His name: still awesome.
His friendship score: still zero.
His response this time around (Job 20): still pretty cool.
(Man, something within me really wanted to use Z's in all three of those points, but I just didn't have it in me.) Zophar's response to Job this time was bizarre beyond all comprehension, but he had some great zingers (. . . wait . . . still biZarre, still Zero, still had some pretty cool Zingers . . . YES!!!).
Okay, this has totally derailed; let me bring it back. Zophar gives Job the type of speech that, if this were a movie, would start with a crazed glare. The speaker would fix his enraged eyes on the offending listener. He'd pace around him and begin whispering, voice trembling with suppressed emotion and calculated vengeance. He'd state his emotions very coolly, describing how he had listened long enough and was now very angry. Then he'd give the quintessential Bond villain monologue, describing for the benefit of the would-be victim exactly what hideous fate will befall him. Every word is chosen for maximum dramatic effect. As the crescendo of fear builds, the volume of his voice grows steadily softer and slower until he finally rests upon one small word designed to deliver . . . excruciating . . . pain. And Zophar savors every syllable.
So in that sense, Zophar's rant is classically cool. And if his thoughts on the fate of the wicked within the construct of this world were accurate, what a beautiful little fairy tale it all would be. But he's supposed to be Job's friend, and he just doesn't understand. And yet again I'm becoming painfully aware that when it's obvious a friend of mine is in need . . . when anyone can tell the person is too hurt or too distraught or too emotional to think clearly . . . those are the times when I only pretend to listen. Those are the times when I know what they need to hear. Those are the times when I can really suck as a friend.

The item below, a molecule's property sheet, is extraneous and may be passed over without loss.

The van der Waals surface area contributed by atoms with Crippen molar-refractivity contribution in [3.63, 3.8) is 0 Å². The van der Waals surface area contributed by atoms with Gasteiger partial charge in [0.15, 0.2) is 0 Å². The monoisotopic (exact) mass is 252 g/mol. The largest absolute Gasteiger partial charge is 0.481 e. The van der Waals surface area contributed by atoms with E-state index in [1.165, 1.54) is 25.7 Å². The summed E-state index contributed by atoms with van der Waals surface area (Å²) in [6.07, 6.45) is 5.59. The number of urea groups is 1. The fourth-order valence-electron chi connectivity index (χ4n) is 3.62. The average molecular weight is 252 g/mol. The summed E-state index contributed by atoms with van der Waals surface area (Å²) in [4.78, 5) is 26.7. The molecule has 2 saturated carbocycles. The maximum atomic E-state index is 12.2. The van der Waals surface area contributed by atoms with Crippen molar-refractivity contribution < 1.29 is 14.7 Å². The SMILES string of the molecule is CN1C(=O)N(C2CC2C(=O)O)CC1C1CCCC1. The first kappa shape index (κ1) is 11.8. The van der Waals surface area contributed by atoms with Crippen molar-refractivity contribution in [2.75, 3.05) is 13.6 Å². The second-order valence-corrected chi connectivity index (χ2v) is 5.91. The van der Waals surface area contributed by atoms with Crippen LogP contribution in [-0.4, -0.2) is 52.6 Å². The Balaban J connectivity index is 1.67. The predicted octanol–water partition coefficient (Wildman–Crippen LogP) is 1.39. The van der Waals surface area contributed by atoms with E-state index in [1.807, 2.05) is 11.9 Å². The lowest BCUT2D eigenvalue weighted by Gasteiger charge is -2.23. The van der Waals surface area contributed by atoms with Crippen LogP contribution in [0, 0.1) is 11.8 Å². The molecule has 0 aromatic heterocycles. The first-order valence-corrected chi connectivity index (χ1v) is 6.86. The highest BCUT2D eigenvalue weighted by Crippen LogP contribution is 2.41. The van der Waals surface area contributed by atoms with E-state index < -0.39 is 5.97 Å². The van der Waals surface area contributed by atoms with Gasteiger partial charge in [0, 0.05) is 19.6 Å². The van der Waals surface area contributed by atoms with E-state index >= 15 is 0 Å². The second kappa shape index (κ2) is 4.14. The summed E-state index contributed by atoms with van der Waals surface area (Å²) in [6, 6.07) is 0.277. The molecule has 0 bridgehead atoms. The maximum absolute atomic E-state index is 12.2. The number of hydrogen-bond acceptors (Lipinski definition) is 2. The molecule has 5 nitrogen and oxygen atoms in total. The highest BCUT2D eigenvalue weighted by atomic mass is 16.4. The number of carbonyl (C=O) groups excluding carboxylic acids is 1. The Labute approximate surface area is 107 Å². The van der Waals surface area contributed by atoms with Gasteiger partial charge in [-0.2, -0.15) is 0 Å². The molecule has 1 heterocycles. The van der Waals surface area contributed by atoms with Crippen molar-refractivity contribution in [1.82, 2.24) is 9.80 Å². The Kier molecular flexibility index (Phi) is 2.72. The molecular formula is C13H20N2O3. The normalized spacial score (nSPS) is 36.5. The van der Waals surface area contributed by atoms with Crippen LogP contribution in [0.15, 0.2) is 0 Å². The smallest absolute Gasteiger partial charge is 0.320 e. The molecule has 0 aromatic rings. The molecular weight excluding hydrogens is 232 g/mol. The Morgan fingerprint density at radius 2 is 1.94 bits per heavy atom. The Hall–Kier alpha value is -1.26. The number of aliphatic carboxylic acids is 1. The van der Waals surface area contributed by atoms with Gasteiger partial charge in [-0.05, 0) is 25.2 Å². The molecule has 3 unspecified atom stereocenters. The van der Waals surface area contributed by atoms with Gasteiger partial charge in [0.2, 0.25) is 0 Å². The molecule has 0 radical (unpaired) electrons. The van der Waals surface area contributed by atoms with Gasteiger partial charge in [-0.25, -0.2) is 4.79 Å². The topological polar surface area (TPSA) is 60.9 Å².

The truth is, the person who seems to have lost all touch with reality is the one I should be listening to. The person who is in too much grief to put up with the conventions we've all constructed to help make life bearable, that's the person who is ready to cast it all aside and look God in the eye . . . or just begging for God to look away.
The person who has lost all need for pretense is my best shot at an honest answer about life and about God and about me.
God, sometimes my whole life seems like nothing more than a psychological game. It's suddenly very embarrassing that none of it does anything to mask your perception of me. And somehow you love me. I don't know how to feel about that.